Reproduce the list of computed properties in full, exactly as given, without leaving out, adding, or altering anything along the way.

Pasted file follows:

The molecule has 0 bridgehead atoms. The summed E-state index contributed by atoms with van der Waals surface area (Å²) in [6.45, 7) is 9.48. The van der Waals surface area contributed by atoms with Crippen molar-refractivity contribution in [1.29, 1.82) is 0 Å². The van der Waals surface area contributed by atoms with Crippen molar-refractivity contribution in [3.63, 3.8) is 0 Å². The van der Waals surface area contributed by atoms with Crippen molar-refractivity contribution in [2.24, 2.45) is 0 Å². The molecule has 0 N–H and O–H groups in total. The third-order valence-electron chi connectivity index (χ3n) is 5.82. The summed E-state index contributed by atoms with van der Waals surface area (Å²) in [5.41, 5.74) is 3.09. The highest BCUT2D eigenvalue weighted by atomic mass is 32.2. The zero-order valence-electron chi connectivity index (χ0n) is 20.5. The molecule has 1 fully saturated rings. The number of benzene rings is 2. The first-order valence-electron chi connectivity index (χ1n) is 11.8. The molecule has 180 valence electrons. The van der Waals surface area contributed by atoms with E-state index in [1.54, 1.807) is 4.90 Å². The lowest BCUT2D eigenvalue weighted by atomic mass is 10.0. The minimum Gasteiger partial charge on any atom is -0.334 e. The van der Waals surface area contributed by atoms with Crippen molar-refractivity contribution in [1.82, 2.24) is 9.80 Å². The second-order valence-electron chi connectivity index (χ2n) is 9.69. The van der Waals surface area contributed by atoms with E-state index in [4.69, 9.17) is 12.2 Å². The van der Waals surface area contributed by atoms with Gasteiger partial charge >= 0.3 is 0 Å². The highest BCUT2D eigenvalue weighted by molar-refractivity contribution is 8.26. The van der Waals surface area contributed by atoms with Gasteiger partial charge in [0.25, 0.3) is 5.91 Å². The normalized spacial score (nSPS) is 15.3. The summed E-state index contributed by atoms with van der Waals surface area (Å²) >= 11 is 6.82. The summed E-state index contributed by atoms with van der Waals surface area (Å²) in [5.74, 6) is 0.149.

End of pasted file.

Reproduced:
The molecule has 0 bridgehead atoms. The summed E-state index contributed by atoms with van der Waals surface area (Å²) in [6.45, 7) is 9.48. The van der Waals surface area contributed by atoms with Crippen molar-refractivity contribution in [1.29, 1.82) is 0 Å². The van der Waals surface area contributed by atoms with Crippen molar-refractivity contribution in [3.63, 3.8) is 0 Å². The van der Waals surface area contributed by atoms with Crippen molar-refractivity contribution in [2.24, 2.45) is 0 Å². The molecule has 0 N–H and O–H groups in total. The third-order valence-electron chi connectivity index (χ3n) is 5.82. The summed E-state index contributed by atoms with van der Waals surface area (Å²) in [5.41, 5.74) is 3.09. The highest BCUT2D eigenvalue weighted by atomic mass is 32.2. The zero-order valence-electron chi connectivity index (χ0n) is 20.5. The molecule has 1 fully saturated rings. The number of benzene rings is 2. The first-order valence-electron chi connectivity index (χ1n) is 11.8. The molecule has 180 valence electrons. The van der Waals surface area contributed by atoms with E-state index in [1.54, 1.807) is 4.90 Å². The lowest BCUT2D eigenvalue weighted by atomic mass is 10.0. The minimum Gasteiger partial charge on any atom is -0.334 e. The van der Waals surface area contributed by atoms with Crippen molar-refractivity contribution in [1.82, 2.24) is 9.80 Å². The second-order valence-electron chi connectivity index (χ2n) is 9.69. The van der Waals surface area contributed by atoms with E-state index in [4.69, 9.17) is 12.2 Å². The van der Waals surface area contributed by atoms with Gasteiger partial charge >= 0.3 is 0 Å². The highest BCUT2D eigenvalue weighted by molar-refractivity contribution is 8.26. The van der Waals surface area contributed by atoms with Gasteiger partial charge in [0.25, 0.3) is 5.91 Å². The normalized spacial score (nSPS) is 15.3. The summed E-state index contributed by atoms with van der Waals surface area (Å²) >= 11 is 6.82. The summed E-state index contributed by atoms with van der Waals surface area (Å²) in [5.74, 6) is 0.149.